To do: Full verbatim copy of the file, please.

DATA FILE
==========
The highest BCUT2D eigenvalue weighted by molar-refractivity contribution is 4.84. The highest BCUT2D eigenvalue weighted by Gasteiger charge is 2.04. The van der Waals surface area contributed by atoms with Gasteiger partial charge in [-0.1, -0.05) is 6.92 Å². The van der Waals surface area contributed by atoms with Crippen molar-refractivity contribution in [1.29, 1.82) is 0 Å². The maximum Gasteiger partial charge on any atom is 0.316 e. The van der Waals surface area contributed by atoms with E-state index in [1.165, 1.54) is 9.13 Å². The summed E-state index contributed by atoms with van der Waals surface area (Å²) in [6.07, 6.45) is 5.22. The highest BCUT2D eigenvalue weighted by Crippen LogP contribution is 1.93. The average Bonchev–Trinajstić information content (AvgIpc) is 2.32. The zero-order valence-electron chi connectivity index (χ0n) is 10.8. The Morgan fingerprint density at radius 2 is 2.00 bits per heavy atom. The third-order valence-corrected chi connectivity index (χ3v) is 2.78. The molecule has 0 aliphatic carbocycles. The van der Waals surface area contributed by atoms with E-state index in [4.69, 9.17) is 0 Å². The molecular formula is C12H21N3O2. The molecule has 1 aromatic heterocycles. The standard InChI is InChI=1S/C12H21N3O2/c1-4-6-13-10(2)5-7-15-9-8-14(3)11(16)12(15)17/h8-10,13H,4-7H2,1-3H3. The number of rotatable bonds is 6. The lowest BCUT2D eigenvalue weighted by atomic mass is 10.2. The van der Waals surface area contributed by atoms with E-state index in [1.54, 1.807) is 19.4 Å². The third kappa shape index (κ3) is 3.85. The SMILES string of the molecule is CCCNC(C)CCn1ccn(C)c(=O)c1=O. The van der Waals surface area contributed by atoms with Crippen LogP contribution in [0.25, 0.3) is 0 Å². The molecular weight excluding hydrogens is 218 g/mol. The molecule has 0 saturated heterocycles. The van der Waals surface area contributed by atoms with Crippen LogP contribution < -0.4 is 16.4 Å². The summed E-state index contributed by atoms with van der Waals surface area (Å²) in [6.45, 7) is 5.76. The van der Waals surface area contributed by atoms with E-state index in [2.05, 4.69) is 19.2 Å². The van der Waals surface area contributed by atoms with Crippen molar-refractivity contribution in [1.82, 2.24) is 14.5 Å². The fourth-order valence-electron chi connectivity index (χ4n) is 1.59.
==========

The highest BCUT2D eigenvalue weighted by molar-refractivity contribution is 4.84. The highest BCUT2D eigenvalue weighted by Gasteiger charge is 2.04. The van der Waals surface area contributed by atoms with Gasteiger partial charge in [-0.1, -0.05) is 6.92 Å². The van der Waals surface area contributed by atoms with Crippen molar-refractivity contribution in [1.29, 1.82) is 0 Å². The maximum Gasteiger partial charge on any atom is 0.316 e. The van der Waals surface area contributed by atoms with E-state index in [1.165, 1.54) is 9.13 Å². The summed E-state index contributed by atoms with van der Waals surface area (Å²) in [6.07, 6.45) is 5.22. The highest BCUT2D eigenvalue weighted by Crippen LogP contribution is 1.93. The average Bonchev–Trinajstić information content (AvgIpc) is 2.32. The zero-order valence-electron chi connectivity index (χ0n) is 10.8. The Morgan fingerprint density at radius 2 is 2.00 bits per heavy atom. The third-order valence-corrected chi connectivity index (χ3v) is 2.78. The molecule has 0 aliphatic carbocycles. The van der Waals surface area contributed by atoms with E-state index in [4.69, 9.17) is 0 Å². The molecular formula is C12H21N3O2. The molecule has 1 aromatic heterocycles. The standard InChI is InChI=1S/C12H21N3O2/c1-4-6-13-10(2)5-7-15-9-8-14(3)11(16)12(15)17/h8-10,13H,4-7H2,1-3H3. The number of rotatable bonds is 6. The lowest BCUT2D eigenvalue weighted by atomic mass is 10.2. The van der Waals surface area contributed by atoms with E-state index in [1.54, 1.807) is 19.4 Å². The third kappa shape index (κ3) is 3.85. The SMILES string of the molecule is CCCNC(C)CCn1ccn(C)c(=O)c1=O. The van der Waals surface area contributed by atoms with Crippen LogP contribution in [0.25, 0.3) is 0 Å². The molecular weight excluding hydrogens is 218 g/mol. The molecule has 0 saturated heterocycles. The van der Waals surface area contributed by atoms with Crippen LogP contribution < -0.4 is 16.4 Å². The summed E-state index contributed by atoms with van der Waals surface area (Å²) in [6.45, 7) is 5.76. The van der Waals surface area contributed by atoms with E-state index in [2.05, 4.69) is 19.2 Å². The van der Waals surface area contributed by atoms with Crippen molar-refractivity contribution in [1.82, 2.24) is 14.5 Å². The fourth-order valence-electron chi connectivity index (χ4n) is 1.59.